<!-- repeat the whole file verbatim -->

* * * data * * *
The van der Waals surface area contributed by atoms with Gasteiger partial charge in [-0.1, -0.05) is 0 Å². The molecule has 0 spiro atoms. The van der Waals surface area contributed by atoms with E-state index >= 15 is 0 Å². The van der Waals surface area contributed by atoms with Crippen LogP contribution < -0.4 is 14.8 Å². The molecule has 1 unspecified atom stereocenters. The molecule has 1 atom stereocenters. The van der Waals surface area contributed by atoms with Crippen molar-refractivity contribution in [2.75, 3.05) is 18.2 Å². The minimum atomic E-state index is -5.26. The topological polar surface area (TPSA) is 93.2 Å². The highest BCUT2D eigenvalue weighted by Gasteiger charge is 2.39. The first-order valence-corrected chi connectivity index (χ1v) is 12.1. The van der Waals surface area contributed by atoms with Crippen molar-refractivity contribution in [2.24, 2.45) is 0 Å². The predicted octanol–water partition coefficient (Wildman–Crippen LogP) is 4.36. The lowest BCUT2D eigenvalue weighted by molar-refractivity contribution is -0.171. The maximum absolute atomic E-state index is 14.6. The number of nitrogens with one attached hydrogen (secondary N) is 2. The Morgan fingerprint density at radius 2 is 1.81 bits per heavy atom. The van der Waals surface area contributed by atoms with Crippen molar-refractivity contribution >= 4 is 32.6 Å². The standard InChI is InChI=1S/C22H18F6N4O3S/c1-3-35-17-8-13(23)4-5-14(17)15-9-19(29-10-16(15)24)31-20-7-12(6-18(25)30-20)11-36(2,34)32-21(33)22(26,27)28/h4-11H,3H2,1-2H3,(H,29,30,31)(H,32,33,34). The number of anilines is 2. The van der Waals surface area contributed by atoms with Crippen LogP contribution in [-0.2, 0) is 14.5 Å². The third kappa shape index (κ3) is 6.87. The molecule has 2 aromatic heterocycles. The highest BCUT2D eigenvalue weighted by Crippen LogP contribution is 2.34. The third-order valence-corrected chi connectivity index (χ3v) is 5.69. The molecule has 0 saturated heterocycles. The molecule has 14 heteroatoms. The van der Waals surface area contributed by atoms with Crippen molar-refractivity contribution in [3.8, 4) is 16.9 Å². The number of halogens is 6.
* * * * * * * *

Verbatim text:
The van der Waals surface area contributed by atoms with Gasteiger partial charge in [-0.1, -0.05) is 0 Å². The molecule has 0 spiro atoms. The van der Waals surface area contributed by atoms with E-state index >= 15 is 0 Å². The van der Waals surface area contributed by atoms with Crippen LogP contribution < -0.4 is 14.8 Å². The molecule has 1 unspecified atom stereocenters. The molecule has 1 atom stereocenters. The van der Waals surface area contributed by atoms with Crippen molar-refractivity contribution in [2.75, 3.05) is 18.2 Å². The minimum atomic E-state index is -5.26. The topological polar surface area (TPSA) is 93.2 Å². The highest BCUT2D eigenvalue weighted by Gasteiger charge is 2.39. The first-order valence-corrected chi connectivity index (χ1v) is 12.1. The van der Waals surface area contributed by atoms with Crippen molar-refractivity contribution in [2.24, 2.45) is 0 Å². The predicted octanol–water partition coefficient (Wildman–Crippen LogP) is 4.36. The lowest BCUT2D eigenvalue weighted by molar-refractivity contribution is -0.171. The maximum absolute atomic E-state index is 14.6. The number of nitrogens with one attached hydrogen (secondary N) is 2. The Morgan fingerprint density at radius 2 is 1.81 bits per heavy atom. The van der Waals surface area contributed by atoms with Crippen molar-refractivity contribution >= 4 is 32.6 Å². The standard InChI is InChI=1S/C22H18F6N4O3S/c1-3-35-17-8-13(23)4-5-14(17)15-9-19(29-10-16(15)24)31-20-7-12(6-18(25)30-20)11-36(2,34)32-21(33)22(26,27)28/h4-11H,3H2,1-2H3,(H,29,30,31)(H,32,33,34). The number of anilines is 2. The van der Waals surface area contributed by atoms with Crippen LogP contribution in [-0.2, 0) is 14.5 Å². The third kappa shape index (κ3) is 6.87. The molecule has 2 aromatic heterocycles. The highest BCUT2D eigenvalue weighted by Crippen LogP contribution is 2.34. The third-order valence-corrected chi connectivity index (χ3v) is 5.69. The molecule has 0 saturated heterocycles. The molecule has 14 heteroatoms. The van der Waals surface area contributed by atoms with Crippen molar-refractivity contribution in [3.8, 4) is 16.9 Å². The number of halogens is 6.